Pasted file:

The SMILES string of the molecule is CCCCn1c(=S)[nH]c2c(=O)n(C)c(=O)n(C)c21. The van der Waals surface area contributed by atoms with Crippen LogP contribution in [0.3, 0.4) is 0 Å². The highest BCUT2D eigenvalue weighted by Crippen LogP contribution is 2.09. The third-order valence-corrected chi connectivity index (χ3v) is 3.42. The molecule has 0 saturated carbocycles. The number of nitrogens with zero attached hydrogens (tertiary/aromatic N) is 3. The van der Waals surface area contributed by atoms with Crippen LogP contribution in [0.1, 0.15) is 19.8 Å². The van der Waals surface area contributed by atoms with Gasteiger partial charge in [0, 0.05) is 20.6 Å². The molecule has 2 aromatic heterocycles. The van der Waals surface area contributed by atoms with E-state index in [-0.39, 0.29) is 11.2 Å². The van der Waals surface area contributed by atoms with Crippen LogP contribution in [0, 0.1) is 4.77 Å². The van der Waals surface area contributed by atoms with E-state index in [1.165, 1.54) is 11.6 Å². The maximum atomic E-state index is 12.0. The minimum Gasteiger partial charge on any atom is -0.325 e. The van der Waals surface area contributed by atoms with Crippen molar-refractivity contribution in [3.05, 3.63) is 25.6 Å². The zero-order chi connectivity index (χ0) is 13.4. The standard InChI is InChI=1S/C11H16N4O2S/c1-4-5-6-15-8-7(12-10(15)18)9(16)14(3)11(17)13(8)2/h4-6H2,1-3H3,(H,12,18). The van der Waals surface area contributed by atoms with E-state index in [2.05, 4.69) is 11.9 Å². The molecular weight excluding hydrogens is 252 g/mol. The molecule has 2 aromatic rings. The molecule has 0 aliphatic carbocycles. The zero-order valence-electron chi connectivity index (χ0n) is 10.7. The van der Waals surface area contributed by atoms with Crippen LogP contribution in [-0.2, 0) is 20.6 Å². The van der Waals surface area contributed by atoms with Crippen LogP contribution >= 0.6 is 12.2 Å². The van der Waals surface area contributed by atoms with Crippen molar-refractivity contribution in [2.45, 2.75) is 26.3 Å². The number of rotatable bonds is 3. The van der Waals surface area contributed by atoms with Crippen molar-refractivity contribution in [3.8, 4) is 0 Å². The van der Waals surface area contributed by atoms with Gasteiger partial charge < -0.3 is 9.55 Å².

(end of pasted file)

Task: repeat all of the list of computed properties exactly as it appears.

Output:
The SMILES string of the molecule is CCCCn1c(=S)[nH]c2c(=O)n(C)c(=O)n(C)c21. The van der Waals surface area contributed by atoms with Crippen LogP contribution in [0.3, 0.4) is 0 Å². The highest BCUT2D eigenvalue weighted by Crippen LogP contribution is 2.09. The third-order valence-corrected chi connectivity index (χ3v) is 3.42. The molecule has 0 saturated carbocycles. The number of nitrogens with zero attached hydrogens (tertiary/aromatic N) is 3. The van der Waals surface area contributed by atoms with Crippen LogP contribution in [0.1, 0.15) is 19.8 Å². The van der Waals surface area contributed by atoms with Gasteiger partial charge in [0, 0.05) is 20.6 Å². The molecule has 2 aromatic heterocycles. The van der Waals surface area contributed by atoms with E-state index in [-0.39, 0.29) is 11.2 Å². The van der Waals surface area contributed by atoms with Crippen LogP contribution in [0, 0.1) is 4.77 Å². The van der Waals surface area contributed by atoms with E-state index in [1.165, 1.54) is 11.6 Å². The maximum atomic E-state index is 12.0. The minimum Gasteiger partial charge on any atom is -0.325 e. The van der Waals surface area contributed by atoms with Crippen molar-refractivity contribution in [3.05, 3.63) is 25.6 Å². The zero-order chi connectivity index (χ0) is 13.4. The standard InChI is InChI=1S/C11H16N4O2S/c1-4-5-6-15-8-7(12-10(15)18)9(16)14(3)11(17)13(8)2/h4-6H2,1-3H3,(H,12,18). The van der Waals surface area contributed by atoms with E-state index in [2.05, 4.69) is 11.9 Å². The molecular weight excluding hydrogens is 252 g/mol. The molecule has 2 aromatic rings. The molecule has 0 aliphatic carbocycles. The zero-order valence-electron chi connectivity index (χ0n) is 10.7. The van der Waals surface area contributed by atoms with Crippen LogP contribution in [-0.2, 0) is 20.6 Å². The van der Waals surface area contributed by atoms with Crippen LogP contribution >= 0.6 is 12.2 Å². The van der Waals surface area contributed by atoms with Crippen molar-refractivity contribution in [2.45, 2.75) is 26.3 Å². The number of rotatable bonds is 3. The van der Waals surface area contributed by atoms with Crippen molar-refractivity contribution in [3.8, 4) is 0 Å². The van der Waals surface area contributed by atoms with Gasteiger partial charge < -0.3 is 9.55 Å².